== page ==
After you have bathed in relaxation and healing waters for a few days, the drive in and around the area only extends the feeling of serenity. Ahhh yes, a little slice of heaven in this pocket of pure rural Virginia.


The Omni Homestead Resort

7696 Sam Snead Highway

Hot Springs, Virginia 24445


Note: we were hosted by the Omni however all opinions expressed are entirely our own.

Renee Blodgett
Renee Blodgett is the founder of We Blog the World. The site combines the magic of an online culture and travel magazine with a global blog network and has contributors from every continent in the world. Having lived in 10 countries and explored nearly 80, she is an avid traveler, and a lover, observer and participant in cultural diversity.

She is also the CEO and founder of Magic Sauce Media, a new media services consultancy focused on viral marketing, social media, branding, events and PR. For over 20 years, she has helped companies from 12 countries get traction in the market. Known for her global and organic approach to product and corporate launches, Renee practices what she pitches and as an active user of social media, she helps clients navigate digital waters from around the world. Renee has been blogging for over 16 years and regularly writes on her personal blog Down the Avenue, Huffington Post, BlogHer, We Blog the World and other sites. She was ranked #12 Social Media Influencer by Forbes Magazine and is listed as a new media influencer and game changer on various sites and books on the new media revolution. In 2013, she was listed as the 6th most influential woman in social media by Forbes Magazine on a Top 20 List.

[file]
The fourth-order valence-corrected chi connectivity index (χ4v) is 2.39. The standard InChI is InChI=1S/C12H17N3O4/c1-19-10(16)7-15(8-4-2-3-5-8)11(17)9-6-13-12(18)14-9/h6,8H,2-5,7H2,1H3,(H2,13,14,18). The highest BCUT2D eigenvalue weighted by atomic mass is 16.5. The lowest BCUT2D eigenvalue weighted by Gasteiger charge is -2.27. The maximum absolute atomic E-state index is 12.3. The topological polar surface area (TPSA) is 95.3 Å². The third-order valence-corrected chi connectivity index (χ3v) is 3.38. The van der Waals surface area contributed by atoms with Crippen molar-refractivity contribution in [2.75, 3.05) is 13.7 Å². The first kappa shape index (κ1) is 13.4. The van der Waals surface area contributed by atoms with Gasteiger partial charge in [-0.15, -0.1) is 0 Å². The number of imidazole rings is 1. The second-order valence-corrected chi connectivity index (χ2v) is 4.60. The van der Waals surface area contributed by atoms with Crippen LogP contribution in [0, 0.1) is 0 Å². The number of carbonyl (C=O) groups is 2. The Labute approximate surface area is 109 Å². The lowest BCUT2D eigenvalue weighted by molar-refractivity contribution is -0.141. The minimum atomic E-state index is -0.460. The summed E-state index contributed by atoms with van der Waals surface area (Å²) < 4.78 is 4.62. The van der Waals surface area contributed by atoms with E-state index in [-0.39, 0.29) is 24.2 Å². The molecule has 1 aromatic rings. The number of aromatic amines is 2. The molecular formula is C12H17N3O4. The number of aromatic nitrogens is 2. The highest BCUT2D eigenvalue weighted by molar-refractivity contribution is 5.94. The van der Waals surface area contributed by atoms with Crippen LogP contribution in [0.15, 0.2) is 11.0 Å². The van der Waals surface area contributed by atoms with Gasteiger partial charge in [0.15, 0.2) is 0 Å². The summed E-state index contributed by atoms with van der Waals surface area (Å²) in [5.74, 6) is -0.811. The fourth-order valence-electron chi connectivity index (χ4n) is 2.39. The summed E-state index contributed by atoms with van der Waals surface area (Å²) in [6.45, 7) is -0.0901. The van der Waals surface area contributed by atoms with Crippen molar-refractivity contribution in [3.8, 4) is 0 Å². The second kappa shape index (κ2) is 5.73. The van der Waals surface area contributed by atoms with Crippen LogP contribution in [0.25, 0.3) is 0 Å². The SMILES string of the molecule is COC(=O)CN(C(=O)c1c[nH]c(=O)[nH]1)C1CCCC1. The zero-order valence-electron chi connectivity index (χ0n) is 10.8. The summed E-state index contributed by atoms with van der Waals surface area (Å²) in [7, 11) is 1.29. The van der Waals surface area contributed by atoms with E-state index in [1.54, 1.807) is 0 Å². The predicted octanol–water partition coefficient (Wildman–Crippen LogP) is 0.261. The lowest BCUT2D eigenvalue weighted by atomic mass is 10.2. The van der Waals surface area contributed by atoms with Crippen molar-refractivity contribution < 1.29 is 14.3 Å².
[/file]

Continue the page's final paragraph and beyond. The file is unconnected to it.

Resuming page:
Her passion for art, storytelling and photography led to the launch of Magic Sauce Photography, which is a visual extension of her writing, the result of which has led to producing six photo books: Galapagos Islands, London, South Africa, Rome, Urbanization and Ecuador.

Renee is also the co-founder of Traveling Geeks, an initiative that brings entrepreneurs, thought leaders, bloggers, creators, curators and influencers to other countries to share and learn from peers, governments, corporations, and the general public in order to educate, share, evaluate, and promote innovative technologies.